Do Government Subsidies Promote Productivity Growth in China?

Do Government Subsidies Promote Productivity Growth in China? [ 4 min read ]


  • Many indirect government subsidies (e.g., tax or in-kind subsidies) in China are hard to track. But since 2007, China has required listed firms to publicly report direct government subsidies. Between 2008 and 2018, these subsidies increased from $4 billion to $29 billion.
  • The most significant determinant of receiving direct subsidies is larger firm size, not productivity.  
  • Receipt of subsidies is linked with lower firm productivity growth and only modest growth in R&D spending in subsequent years.
  • Receipt of subsidies is associated with higher employment levels that later decline, possibly due to manipulation of employment numbers to garner subsidies. 
  • The researchers conclude that political and social considerations may outweigh efficiency considerations in the allocation of subsidies in China.   

Source Publication: Lee G. Branstetter, Guangwei Li, and Mengjia Ren (2023). Picking winners? Government subsidies and firm productivity in China. Journal of Comparative Economics.

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Subsidies are an important source of external finance for China’s firms, like commercial loans or foreign direct investment. Many indirect subsidies to firms in China, such as tax, credit, in-kind, procurement, or regulatory subsidies are opaque and hard to track. However, since 2007, China has required listed firms to disclose direct government subsidies (for R&D and industrial upgrading, for instance). A stated goal of China’s innovation-focused industrial policies is to improve firm productivity, which experts agree is an important driver of long-term economic growth. Do China’s direct subsidies improve productivity?  

The data. Researchers gathered information on government subsidies from the financial reports of listed firms, which includes the amount of subsidies received and the reasons behind the receipt of those subsidies. Firm financial data were collected from the China Securities Market and Account Research Database and firm ownership information from the Wind financial database for a sample that includes all firms listed in the Shanghai and Shenzhen stock exchanges from 2007 to 2018, excluding financial service firms. Researchers then estimate the total factor productivity of each firm from 2006 to 2018 and examine the relationship between firm productivity, subsidy receipt, R&D expenditure, and employment. 

Subsidies distributed across industry, ownership type. Between 2007 and 2018, the total amount of direct government subsidies reported in the financial reports of firms increased by more than seven-fold, rising from 4 billion USD to 29 billion USD. According to the disclosures, subsidies were distributed for the following reasons: R&D and innovation; industrial and equipment upgrading; employment stabilization and promotion; environmental protection; general business; other; and unknown.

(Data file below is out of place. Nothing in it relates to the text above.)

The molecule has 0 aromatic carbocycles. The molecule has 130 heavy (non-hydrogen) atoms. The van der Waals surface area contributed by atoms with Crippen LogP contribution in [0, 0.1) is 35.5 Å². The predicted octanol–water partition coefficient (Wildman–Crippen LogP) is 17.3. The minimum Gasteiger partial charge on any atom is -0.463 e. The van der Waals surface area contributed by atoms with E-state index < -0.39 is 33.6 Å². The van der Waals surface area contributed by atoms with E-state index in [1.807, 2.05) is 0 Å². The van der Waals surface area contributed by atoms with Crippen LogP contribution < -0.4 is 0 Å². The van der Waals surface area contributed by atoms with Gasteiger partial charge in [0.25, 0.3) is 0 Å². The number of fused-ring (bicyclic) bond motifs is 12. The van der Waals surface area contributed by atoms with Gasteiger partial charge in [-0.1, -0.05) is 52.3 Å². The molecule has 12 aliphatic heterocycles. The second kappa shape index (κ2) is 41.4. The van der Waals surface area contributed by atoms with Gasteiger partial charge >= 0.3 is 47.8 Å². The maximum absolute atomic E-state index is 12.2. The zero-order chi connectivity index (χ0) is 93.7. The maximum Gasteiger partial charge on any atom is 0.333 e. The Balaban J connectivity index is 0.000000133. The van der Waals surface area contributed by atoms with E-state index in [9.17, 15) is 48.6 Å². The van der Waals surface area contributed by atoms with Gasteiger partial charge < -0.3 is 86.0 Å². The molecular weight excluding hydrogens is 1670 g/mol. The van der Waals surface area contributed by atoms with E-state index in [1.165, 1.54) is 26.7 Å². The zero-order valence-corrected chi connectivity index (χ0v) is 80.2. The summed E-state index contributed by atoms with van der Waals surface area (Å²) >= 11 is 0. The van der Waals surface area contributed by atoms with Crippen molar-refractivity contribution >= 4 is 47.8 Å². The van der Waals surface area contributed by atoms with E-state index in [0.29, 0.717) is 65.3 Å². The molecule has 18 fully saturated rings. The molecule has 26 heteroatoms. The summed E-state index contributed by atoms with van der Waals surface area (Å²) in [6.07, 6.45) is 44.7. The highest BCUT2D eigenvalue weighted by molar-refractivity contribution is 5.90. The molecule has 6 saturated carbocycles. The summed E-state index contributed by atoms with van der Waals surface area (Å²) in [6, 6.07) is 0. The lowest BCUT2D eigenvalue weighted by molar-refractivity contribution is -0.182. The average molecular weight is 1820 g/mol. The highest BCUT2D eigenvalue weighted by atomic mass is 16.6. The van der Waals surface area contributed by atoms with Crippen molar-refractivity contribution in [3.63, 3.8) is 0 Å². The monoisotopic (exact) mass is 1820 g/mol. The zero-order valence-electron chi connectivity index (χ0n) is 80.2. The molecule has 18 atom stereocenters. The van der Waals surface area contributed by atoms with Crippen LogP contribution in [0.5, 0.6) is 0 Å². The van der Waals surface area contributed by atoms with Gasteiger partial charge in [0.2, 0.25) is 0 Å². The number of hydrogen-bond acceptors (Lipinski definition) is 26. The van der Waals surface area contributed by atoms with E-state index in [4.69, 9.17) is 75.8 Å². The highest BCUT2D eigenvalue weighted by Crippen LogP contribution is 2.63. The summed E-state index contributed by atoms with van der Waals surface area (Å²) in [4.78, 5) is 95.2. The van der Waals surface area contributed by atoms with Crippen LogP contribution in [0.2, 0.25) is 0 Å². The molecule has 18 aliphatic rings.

Direct government subsidy distribution by firm ownership over time


Subsidy receipt increased at similar rates for private firms, centrally state-owned firms, and locally state-owned firms. As of 2018, the largest share of subsidies went to the private sector, followed by central state-owned firms and local state-owned firms. Foreign-funded firms received the smallest share. Firms in the mining industry received the largest amount of government subsidies, followed by firms in the machinery, electronics, transportation equipment, transportation, and energy supply industries.   

Firm size, not productivity, strongest determinant of subsidy receipt. The researchers sought to determine what firm features were most highly correlated with the receipt of direct subsidies. Their analysis shows that after controlling for firm characteristics, by far the strongest predictor of subsidy receipt was firm size, as measured by a firm’s total assets. Higher profitability was weakly associated with receipt of subsidies, but the magnitude was smaller. Highly productive firms were less likely to receive subsidies than their less productive counterparts. All else equal, the number of workers at a firm was not correlated with the receipt of subsidies. Taken together, the researchers found that subsidies appear to be given to larger and slightly more profitable, but less productive, firms. 

Firms receiving subsidies see declines in productivity growth and modest gains in R&D spending. Researchers then sought to determine the effect of the subsidies on firm characteristics over time. When assessing changes at firms one and two years after the receipt of subsidies, the analysis shows subsidies were correlated with modest declines in productivity growth. Subsidies were weakly correlated with higher subsequent R&D spending, but only two years after subsidy receipt.  

Subsidies temporarily boost employment. The analysis also shows that subsidies were linked with gains in employment at the time of subsidy receipt, but that these gains reversed one year later. A possible interpretation of this finding is that firms may strategically manipulate employment numbers to get subsidies by temporarily increasing hiring during the period of receiving subsidies, and then cutting back in subsequent years.

Direct subsidies do not promote productivity, but that may not be the priority. Based on the results of this study, there is little evidence to suggest that billions of dollars of direct subsidies of the kind reported in listing disclosures have improved the productivity of China’s firms. More robust evidence suggests that subsidies support higher levels of employment, at least temporarily. This finding is consistent with the view that political and social considerations may outweigh efficiency considerations in the allocation of subsidies in China.